$2.4 million secured for River Trust
HINCHINBROOK farmers battling riverbank erosion issues will have some relief after the State and Federal governments allocated $2.4 million to the Herbert River Improvement Trust (HRIT).
Hinchinbrook MP Nick Dametto said the funding, provided under the joint Commonwealth-State Disaster Recovery Funding Arrangements (DRFA), would help deliver much needed works for landholders in the Herbert River District who have been battling with erosion for some time.
“Multiple flood events over the years have eroded the banks of the Herbert River and other tributaries, as well as encroaching onto farms. Farmers are continuously being blamed by the State Labor Government for soil runoff, but I’ve always argued that most of the soil erosion that occurs along the Herbert River catchment is contributed by eroding river banks during major floods. With this funding boost, the Trust will be able to do more extensive rectification and riverbank protection works in order to play a vital part in the reduction of future erosion,” Mr Dametto said.
“From looking at historical records and talking to landholders, the evidence shows that over time, what could be described as tens of football fields of soil have washed into the river and out to sea over the years. That’s why this sort of funding was urgently needed and I thank the State and Federal governments for their assistance with this.”
HRIT chairman Arthur Bosworth said the funding was a “huge shot in the arm” for the Herbert River District.
“We’ve had projects that we would otherwise have never been able to do without this funding but now we have the best chance that we’ve had in my time on the Trust’s board to do them,” he said.
“We don’t get an opportunity like this that often. We’ve certainly been the best served compared to any other river trust in the state. We’ve managed to secure more funding for jobs in our shire and that is going to be a huge bonus to the shire.”
Mr Bosworth said the Trust had not received a similar amount of funding for a decade and it would be put to good use.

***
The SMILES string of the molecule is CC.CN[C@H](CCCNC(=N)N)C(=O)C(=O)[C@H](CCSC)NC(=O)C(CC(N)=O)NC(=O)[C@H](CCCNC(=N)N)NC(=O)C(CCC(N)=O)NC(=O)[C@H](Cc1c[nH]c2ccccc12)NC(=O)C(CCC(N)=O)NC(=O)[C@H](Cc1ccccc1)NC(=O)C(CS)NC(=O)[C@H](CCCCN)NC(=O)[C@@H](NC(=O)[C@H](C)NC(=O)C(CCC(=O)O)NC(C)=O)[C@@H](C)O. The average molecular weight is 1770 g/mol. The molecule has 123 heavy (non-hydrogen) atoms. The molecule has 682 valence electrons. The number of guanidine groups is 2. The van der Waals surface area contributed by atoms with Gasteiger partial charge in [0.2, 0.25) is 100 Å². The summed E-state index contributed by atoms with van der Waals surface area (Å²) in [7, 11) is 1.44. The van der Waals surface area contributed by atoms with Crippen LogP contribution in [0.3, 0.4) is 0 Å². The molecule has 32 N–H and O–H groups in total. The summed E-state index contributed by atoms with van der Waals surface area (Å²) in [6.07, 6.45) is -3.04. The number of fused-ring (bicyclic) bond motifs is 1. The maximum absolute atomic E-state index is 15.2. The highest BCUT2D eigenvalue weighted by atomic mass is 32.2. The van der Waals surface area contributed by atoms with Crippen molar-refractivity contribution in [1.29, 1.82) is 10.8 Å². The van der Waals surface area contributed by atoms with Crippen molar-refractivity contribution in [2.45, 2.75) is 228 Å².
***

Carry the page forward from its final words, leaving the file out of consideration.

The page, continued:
“We have a policy that we only employ locals and that money will be spread around contractors that we engage to work for the Trust,” he said.
“The Trust see ourselves as essentially a community service and we want to get the best outcomes we can for the people of Hinchinbrook.”
The funding boost follows a lean year for the HRIT after the State Government previously cut $300,000 from the State Council of River Trusts Queensland (SCRTQ), which allocates funding to river trusts across state.
The move meant the SCRTQ was left with a funding pool of only $300,000 for its river trusts in the 2019-20 financial year, forcing them to allocate a fixed amount of only about $36,000 to the HRIT.
The HRIT conducts works across the Herbert River District, including in Stone River, Cattle Creek, Frances Creek, Ripple Creek, Seymour River, Crystal Creek and the Herbert River itself.
It also plays a valuable role in cleaning out and repairing river and creek systems after heavy flooding in order to ensure minimal stream erosion.
The HRIT is jointly funded by Hinchinbrook Shire Council, the State Government and adjoining landowners, with occasional access to Federal funding.
Mr Dametto said he was glad the State and Federal governments had “come to their senses and realised the importance of properly funding the Trust”.
“I’d like to thank Environment Minister the Honourable Leeanne Enoch, the Department of Environment and Science, Natural Resources Minister the Honourable Dr Anthony Lynham and the Department of Natural Resources, Mines and Energy for helping to deliver this funding to the Trust, as well as the Federal Government,” he said.
“It is vital our local river systems are adequately maintained and the government should continue to provide sufficient funding to the HRIT in order to do this. The State should accept some responsibility for maintaining what is effectively a natural asset under their jurisdiction.”